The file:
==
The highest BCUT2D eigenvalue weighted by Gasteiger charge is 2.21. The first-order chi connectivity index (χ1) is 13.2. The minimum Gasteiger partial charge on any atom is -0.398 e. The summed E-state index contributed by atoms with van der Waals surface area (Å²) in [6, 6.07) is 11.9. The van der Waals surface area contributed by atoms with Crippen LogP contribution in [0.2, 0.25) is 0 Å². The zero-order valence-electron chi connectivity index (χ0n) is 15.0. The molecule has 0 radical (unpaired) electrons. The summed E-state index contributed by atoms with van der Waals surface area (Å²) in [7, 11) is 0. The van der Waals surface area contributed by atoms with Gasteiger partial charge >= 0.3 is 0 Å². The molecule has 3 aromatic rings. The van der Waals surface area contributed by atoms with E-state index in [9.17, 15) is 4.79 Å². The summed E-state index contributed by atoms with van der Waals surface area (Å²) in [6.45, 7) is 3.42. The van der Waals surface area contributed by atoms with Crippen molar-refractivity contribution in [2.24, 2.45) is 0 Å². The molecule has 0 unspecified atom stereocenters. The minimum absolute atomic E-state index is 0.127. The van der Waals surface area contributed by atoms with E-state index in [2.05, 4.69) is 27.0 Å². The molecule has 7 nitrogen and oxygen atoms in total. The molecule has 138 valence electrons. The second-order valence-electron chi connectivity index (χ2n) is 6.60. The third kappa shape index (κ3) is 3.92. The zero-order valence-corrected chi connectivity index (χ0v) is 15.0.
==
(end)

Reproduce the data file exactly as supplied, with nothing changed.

The highest BCUT2D eigenvalue weighted by Gasteiger charge is 2.21. The first-order chi connectivity index (χ1) is 13.2. The minimum Gasteiger partial charge on any atom is -0.398 e. The summed E-state index contributed by atoms with van der Waals surface area (Å²) in [6, 6.07) is 11.9. The van der Waals surface area contributed by atoms with Crippen LogP contribution in [0.2, 0.25) is 0 Å². The zero-order valence-electron chi connectivity index (χ0n) is 15.0. The molecule has 0 radical (unpaired) electrons. The summed E-state index contributed by atoms with van der Waals surface area (Å²) in [7, 11) is 0. The van der Waals surface area contributed by atoms with Gasteiger partial charge >= 0.3 is 0 Å². The molecule has 3 aromatic rings. The van der Waals surface area contributed by atoms with E-state index in [9.17, 15) is 4.79 Å². The summed E-state index contributed by atoms with van der Waals surface area (Å²) in [6.45, 7) is 3.42. The van der Waals surface area contributed by atoms with Crippen molar-refractivity contribution in [2.24, 2.45) is 0 Å². The molecule has 0 unspecified atom stereocenters. The minimum absolute atomic E-state index is 0.127. The van der Waals surface area contributed by atoms with E-state index in [2.05, 4.69) is 27.0 Å². The molecule has 7 nitrogen and oxygen atoms in total. The molecule has 138 valence electrons. The second-order valence-electron chi connectivity index (χ2n) is 6.60. The third kappa shape index (κ3) is 3.92. The zero-order valence-corrected chi connectivity index (χ0v) is 15.0.